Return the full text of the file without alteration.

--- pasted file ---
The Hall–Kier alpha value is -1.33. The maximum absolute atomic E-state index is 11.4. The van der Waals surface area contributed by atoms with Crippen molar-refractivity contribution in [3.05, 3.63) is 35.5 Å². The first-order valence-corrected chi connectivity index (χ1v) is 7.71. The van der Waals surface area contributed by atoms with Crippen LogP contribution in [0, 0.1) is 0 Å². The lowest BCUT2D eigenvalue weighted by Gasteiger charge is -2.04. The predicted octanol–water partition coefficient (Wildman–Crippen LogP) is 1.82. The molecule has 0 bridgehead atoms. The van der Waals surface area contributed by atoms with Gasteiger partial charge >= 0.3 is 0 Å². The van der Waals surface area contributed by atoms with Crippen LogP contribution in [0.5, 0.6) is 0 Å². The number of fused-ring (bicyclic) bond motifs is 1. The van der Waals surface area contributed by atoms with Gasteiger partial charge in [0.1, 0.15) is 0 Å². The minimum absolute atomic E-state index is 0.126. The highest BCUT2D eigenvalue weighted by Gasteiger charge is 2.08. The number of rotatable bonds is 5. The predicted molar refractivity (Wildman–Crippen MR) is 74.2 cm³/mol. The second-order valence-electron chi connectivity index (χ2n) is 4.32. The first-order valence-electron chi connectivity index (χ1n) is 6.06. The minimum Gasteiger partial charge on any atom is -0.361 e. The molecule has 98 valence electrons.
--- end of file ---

The Hall–Kier alpha value is -1.33. The maximum absolute atomic E-state index is 11.4. The van der Waals surface area contributed by atoms with Crippen molar-refractivity contribution in [3.05, 3.63) is 35.5 Å². The first-order valence-corrected chi connectivity index (χ1v) is 7.71. The van der Waals surface area contributed by atoms with Crippen LogP contribution in [0, 0.1) is 0 Å². The lowest BCUT2D eigenvalue weighted by Gasteiger charge is -2.04. The predicted octanol–water partition coefficient (Wildman–Crippen LogP) is 1.82. The molecule has 0 bridgehead atoms. The van der Waals surface area contributed by atoms with Gasteiger partial charge >= 0.3 is 0 Å². The van der Waals surface area contributed by atoms with Crippen LogP contribution in [0.5, 0.6) is 0 Å². The number of fused-ring (bicyclic) bond motifs is 1. The van der Waals surface area contributed by atoms with Gasteiger partial charge in [0.1, 0.15) is 0 Å². The minimum absolute atomic E-state index is 0.126. The highest BCUT2D eigenvalue weighted by Gasteiger charge is 2.08. The number of rotatable bonds is 5. The predicted molar refractivity (Wildman–Crippen MR) is 74.2 cm³/mol. The second-order valence-electron chi connectivity index (χ2n) is 4.32. The first-order valence-electron chi connectivity index (χ1n) is 6.06. The minimum Gasteiger partial charge on any atom is -0.361 e. The molecule has 98 valence electrons.